The Great American History Tour: Mount Vernon

by Derrick G. Jeter

Thursday, 3 July 2008


George Washington was, from the beginning of the American republic, the embodiment of America herself. He led the Continental Army for eight years (1775–1783), mostly through defeat, to one glorious victory at Yorktown and independence. He shepherded a contentious Constitutional Convention, as the presiding officer, in developing the document that birthed the American republic. He served as the first President of the United States, and the only president elected unanimously—twice (1789 and 1793).


Desiring to retire to his “vine and fig tree” at Mount Vernon—a reference to 1 Kings 4:25 that speaks of safety, prosperity, and contentment—Washington left Philadelphia and the presidency on March 4, 1797. Returning to Mount Vernon, Washington, sadly, could only attend to his farm and trees for two years before his death.


On Thursday, December 12, 1799, at mid-morning, Washington, as was his custom, rode out to oversee the farm. While riding, the weather turned foul. Returning to the house later in the day, his coat and hair covered with snow and his boots splattered with mud, he ate his dinner. Friday morning, a heavy snow fall kept Washington in. When the weather calmed down in the afternoon, and despite a sore throat, Washington walked out between the house and the Potomac River to mark trees for removal. Later that evening, his personal secretary, Tobias Lear, encourage Washington to take something for his cold. Washington disregarded the advice with, “Let it go as it came.”


In the early morning of Saturday, December 14, Washington woke Mrs. Washington and told her he was ill and had a ragging fever. Preventing Mrs. Washington to call anyone until sunrise, she summoned Lear as soon as the sun broke the horizon. Lear sent dispatches for doctors to come immediately. But before the doctors arrived, Washington instructed Lear to bring in Mr. Rawlins, an overseer, to bleed him. Rawlins faltered. Washington reassured him, “Don’t be afraid.” Dr. Craik arrived around 8 or 9 o’clock and bleed Washington again and applied a blister. When Drs Dick and Brown arrived at 3:00 the president was bled again. Sometime after 4 o’clock Washington asked Mrs. Washington to retrieve his two wills. Giving one back, he told her to burn it. Turning to Lear, Washington said: “I find I am going, my breath cannot last long; I believed from the first that the disorder would prove fatal. Do arrange & record all my late military letters & papers[;] arrange my accounts and settle my books, as you know more about them than anyone else.” Washington’s prophecy was correct. Lingering throughout the afternoon and evening, Washington at one point told his doctors: “I feel myself going, I thank you for your attentions; but I pray you take no more trouble about me, let me go off quietly; I cannot last long.” Between 10:00 and 11:00 Washington told Lear, “I am just going! Have me decently buried; and do not let my body to be put into the vault less than three days after I am dead … ’tis well!”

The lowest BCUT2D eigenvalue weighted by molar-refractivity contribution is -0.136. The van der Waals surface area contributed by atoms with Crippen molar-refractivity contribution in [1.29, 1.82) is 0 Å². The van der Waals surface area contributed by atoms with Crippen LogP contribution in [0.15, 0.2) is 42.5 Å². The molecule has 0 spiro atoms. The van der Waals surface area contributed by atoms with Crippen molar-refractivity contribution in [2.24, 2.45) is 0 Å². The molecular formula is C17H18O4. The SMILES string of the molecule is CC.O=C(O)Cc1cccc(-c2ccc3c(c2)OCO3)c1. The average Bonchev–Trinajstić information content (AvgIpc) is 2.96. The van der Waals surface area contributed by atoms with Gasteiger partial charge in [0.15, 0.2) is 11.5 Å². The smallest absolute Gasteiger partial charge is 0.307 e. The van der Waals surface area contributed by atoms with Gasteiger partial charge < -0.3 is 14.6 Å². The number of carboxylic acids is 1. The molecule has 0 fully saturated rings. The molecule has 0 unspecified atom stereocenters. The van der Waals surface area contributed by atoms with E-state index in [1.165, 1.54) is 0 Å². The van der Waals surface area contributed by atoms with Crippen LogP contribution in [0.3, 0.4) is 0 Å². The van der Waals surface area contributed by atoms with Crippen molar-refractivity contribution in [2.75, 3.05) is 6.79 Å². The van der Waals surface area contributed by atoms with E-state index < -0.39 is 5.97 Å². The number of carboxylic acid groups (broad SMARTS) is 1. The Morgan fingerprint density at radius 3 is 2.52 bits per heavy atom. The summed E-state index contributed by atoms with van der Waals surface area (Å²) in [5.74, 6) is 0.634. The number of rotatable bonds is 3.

With Mrs. Washington sitting at the foot of his bed, Washington placed his hand on his wrist, felt his pulse, and then quietly died shortly before midnight.


George Washington died like a gentleman—with dignity and nobility. On Wednesday, December 18, Washington was laid to rest under his “vine and fig” at his beloved Mount Vernon. The following day, Washington’s old friend, Supreme Court Chief Justice John Marshall, mourned him dead: “Our Washington is no more. The Hero, the Sage, and the Patriot of America—the man on whom in times of danger every eye was turned, and all hopes were placed—lives now only in his own great actions and in the hearts of an affectionate and afflicted people.”


To see Mount Vernon today is to see it as Washington left it. The mansion still sits majestically on the banks of the Potomac River, its striking red roof and cupola inviting visitors to sit on the piazza and look across the river to the wooded hills of Maryland. Its barns and out buildings remind the visitor of a bustling plantation. The mansion’s rooms speak of the Washington’s hospitality and gentility. And the master bedroom harkens back to that mournful night of December 14, 1799.


Down the hill from the mansion is the tomb. When you visit, be sure to pass in review and pay your respects to President and Mrs. Washington. In the quietness of that place, you’ll understand why he was so anxious to get back to his “vine and fig.”